Minnesota 2006 Becoming an Outdoors-Family Workshop (Statewide) – Fund family workshop for adults and children ages eight and older. Workshop provides families the opportunity to learn outdoor skills together so they are equipped with the knowledge and desire to make outdoor recreation a regular part of their family lifestyle. One third of the programming is dedicated to each of the following: hunting, fishing and outdoor skills.

Tallgrass Aspen Parkland Visitor Promotion (Statewide) – Production of an Internet article and poster campaign to encourage people to visit Minnesota's Tallgrass Aspen Parkland and promote public awareness and appreciation for the state's elk. The article initially appeared in the Minnesota Department of Natural Resources' official magazine. The web-enhanced version of this article includes an extended story documenting a trip to observe elk bugling on the Caribou Wildlife Management Area, a downloadable map, video of bugling elk and a slide show of photos from renowned nature photographer Layne Kennedy. Posters promoting the parkland will also be displayed in area outdoor recreation stores including REI, Midwest Mountaineering and Patagonia.

“We’re very proud of the efforts of our volunteers to raise the dollars necessary to get these projects accomplished,” Cinfio said. “And now in addition to raising funds at our big game banquets, we are able to restrict philanthropic gifts for use in Minnesota through the Elk Foundation’s new Great Lakes Conservation Initiative. All of us are proud that we are able to make these positive impacts in our own state, and we’re excited about the future of elk and other wildlife in Minnesota.”

About the Rocky Mountain Elk Foundation

Founded in 1984 and headquartered in Missoula, Mont., the Rocky Mountain Elk Foundation is a nonprofit organization dedicated to ensuring the future of elk, other wildlife and their habitat. The Elk Foundation and its partners have permanently protected or enhanced more than 4.7 million acres, a land area nearly twice as large as Yellowstone National Park. More than 450,000 acres with limited or no public access are now open for hunting, fishing and other recreation. The Elk Foundation has more than 160,000 members and 11,000 active volunteers. To help protect wild elk country or learn more about the Rocky Mountain Elk Foundation, visit www.elkfoundation.org or call 800-CALL-ELK

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Thanks for posting that ST. The Nature Conservancy, landowners, the RMEF and the MN DNR havea all worked very hard to secure elk habitat and land in general for the improvment of wildlife. Grouse, whitetail, pheasant, elk, moose, etc. have all benefited from the joint partnerships of the above agencies.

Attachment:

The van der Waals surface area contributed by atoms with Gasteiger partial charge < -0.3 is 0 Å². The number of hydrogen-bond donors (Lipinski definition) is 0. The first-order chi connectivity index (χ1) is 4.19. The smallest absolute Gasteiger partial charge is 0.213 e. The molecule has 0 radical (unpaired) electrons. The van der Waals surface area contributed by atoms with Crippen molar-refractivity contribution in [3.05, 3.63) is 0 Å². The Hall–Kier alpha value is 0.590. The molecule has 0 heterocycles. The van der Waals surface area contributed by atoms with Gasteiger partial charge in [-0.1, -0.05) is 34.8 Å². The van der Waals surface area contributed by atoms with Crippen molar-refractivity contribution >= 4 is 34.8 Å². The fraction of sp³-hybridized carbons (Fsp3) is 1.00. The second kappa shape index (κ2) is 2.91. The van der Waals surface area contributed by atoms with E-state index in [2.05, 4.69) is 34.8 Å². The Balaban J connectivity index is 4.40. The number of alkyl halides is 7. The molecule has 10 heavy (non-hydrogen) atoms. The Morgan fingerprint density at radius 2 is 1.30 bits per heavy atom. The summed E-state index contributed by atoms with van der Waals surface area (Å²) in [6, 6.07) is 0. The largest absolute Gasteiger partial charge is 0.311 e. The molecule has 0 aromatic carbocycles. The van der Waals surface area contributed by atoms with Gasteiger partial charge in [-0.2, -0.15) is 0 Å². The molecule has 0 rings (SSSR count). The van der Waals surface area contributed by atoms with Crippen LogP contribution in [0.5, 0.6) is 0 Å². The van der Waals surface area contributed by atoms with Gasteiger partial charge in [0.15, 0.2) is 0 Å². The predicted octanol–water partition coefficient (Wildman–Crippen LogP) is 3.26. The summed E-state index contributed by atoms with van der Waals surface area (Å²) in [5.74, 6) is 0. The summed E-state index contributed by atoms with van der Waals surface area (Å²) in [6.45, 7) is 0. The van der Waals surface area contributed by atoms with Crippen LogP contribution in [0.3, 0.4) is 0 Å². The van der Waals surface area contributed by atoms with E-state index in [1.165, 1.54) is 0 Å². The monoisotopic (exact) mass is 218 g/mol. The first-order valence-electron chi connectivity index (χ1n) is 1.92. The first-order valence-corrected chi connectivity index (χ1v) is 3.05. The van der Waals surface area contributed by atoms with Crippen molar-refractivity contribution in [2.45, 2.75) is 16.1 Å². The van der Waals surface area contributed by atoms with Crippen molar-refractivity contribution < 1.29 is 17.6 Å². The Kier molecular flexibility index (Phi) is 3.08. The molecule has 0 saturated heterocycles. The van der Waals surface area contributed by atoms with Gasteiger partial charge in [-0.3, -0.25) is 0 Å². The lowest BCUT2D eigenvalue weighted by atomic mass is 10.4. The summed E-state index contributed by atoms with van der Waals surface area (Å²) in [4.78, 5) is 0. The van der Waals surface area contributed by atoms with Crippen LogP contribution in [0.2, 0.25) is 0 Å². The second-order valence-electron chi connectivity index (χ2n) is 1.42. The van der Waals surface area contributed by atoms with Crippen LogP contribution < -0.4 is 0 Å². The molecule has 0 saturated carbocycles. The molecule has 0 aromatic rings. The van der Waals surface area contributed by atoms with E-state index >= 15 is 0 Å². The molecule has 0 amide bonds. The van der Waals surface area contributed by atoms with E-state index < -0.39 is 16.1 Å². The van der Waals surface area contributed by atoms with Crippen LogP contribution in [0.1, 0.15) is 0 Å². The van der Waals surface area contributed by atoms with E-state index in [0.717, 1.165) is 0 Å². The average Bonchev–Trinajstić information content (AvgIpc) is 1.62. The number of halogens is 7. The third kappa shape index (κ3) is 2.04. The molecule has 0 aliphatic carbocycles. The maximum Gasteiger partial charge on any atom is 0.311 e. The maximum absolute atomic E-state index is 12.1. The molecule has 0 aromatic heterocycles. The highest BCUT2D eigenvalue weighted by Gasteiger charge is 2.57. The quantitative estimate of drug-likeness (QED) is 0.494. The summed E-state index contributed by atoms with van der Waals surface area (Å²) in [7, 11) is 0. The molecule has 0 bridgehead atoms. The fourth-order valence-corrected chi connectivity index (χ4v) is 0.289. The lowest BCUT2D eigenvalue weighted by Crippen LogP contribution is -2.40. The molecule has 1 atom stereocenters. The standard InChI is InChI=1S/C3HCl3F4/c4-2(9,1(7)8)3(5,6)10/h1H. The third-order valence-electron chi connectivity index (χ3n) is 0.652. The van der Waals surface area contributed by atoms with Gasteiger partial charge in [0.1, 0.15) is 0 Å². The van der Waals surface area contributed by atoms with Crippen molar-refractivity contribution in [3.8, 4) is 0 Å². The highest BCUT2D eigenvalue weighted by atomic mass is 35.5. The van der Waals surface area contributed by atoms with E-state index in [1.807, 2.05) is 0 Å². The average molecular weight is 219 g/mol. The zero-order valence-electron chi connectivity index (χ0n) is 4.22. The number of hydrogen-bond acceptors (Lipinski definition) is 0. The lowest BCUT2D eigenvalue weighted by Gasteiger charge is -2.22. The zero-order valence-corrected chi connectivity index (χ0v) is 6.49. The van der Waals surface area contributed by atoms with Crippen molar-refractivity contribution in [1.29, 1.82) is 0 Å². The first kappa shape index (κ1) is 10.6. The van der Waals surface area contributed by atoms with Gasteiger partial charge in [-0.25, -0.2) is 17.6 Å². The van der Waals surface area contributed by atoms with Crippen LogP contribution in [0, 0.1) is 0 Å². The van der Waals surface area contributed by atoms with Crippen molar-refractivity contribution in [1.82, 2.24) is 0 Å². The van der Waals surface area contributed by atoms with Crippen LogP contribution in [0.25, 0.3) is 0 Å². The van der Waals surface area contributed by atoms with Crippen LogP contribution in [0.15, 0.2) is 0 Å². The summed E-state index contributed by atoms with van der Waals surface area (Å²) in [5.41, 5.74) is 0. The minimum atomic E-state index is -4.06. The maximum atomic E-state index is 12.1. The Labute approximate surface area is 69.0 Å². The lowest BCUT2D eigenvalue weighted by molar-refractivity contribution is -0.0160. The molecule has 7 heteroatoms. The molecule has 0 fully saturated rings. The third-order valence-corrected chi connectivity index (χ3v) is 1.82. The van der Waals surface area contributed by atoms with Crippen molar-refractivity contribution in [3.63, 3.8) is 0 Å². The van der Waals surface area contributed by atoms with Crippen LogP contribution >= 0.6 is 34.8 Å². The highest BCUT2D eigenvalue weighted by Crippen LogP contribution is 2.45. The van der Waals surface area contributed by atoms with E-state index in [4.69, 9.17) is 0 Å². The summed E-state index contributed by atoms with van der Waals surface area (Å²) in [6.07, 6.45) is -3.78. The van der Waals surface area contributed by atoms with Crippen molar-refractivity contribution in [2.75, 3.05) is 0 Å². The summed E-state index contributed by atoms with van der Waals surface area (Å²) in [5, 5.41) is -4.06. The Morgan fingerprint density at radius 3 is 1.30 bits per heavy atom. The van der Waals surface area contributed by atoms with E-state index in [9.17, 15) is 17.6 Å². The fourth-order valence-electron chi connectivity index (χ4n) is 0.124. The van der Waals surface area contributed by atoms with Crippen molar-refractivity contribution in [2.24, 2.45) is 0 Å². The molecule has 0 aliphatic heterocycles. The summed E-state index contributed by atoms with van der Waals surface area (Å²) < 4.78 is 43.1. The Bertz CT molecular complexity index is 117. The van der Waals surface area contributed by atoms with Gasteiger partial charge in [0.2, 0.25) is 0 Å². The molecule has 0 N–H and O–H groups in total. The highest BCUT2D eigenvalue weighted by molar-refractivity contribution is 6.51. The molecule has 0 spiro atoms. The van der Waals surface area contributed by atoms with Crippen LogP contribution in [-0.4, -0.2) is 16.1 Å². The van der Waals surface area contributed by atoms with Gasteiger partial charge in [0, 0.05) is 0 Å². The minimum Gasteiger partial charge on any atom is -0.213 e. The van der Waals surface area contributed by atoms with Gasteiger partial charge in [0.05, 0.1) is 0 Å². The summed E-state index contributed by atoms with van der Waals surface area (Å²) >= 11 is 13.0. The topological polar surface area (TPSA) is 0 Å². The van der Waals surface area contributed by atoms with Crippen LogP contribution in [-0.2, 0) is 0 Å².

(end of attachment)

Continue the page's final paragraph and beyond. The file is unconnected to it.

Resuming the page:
Wild Elk in Minnesota - an Update

Prior to European settlement, elk were found across most of Minnesota. The northeastern part of the State was the only area without elk populations (this was caribou country). Settlement pressures quickly eliminated elk from much of their range, and by the turn of the century elk were limited to the northwestern corner of the State. The last verified sighting of native elk in Minnesota took place in 1932, in the Northwest Angle.

Interest in protecting and restoring elk populations in Minnesota began early on. Elk were first protected in 1893. By 1913, the State Legislature appropriated $5000 for elk reintroduction. During the winters of 1914-15, elk were captured in and near Yellowstone Park, and from a private herd in Ramsey County, and moved to an enclosure in Itasca State Park. This population was to serve as a source herd for transplants. An unsuccessful transplant was attempted in 1929 in the Stony Ranger District. In 1935, the remaining 27 elk were released into the area northeast of the current range of the Grygla herd. This is an area where native elk had been observed in previous decades.

The new population flourished, and moved southwest into an area where timber, brush and marsh habitats were interspersed with private agricultural lands. This brought the elk into conflict with the human residents of the area when it was found that the elk had an affinity for alfalfa, sunflowers, and other agricultural crops. Depredation complaints were first documented in 1939, and grew progressively worse until 1949, when shortstop feeding was attempted. Conflicts continued until 1985, when legislation was passed mandating the removal of elk from a four county area by September of 1985. A total of 10 elk were removed from the population before legal action halted the removal project.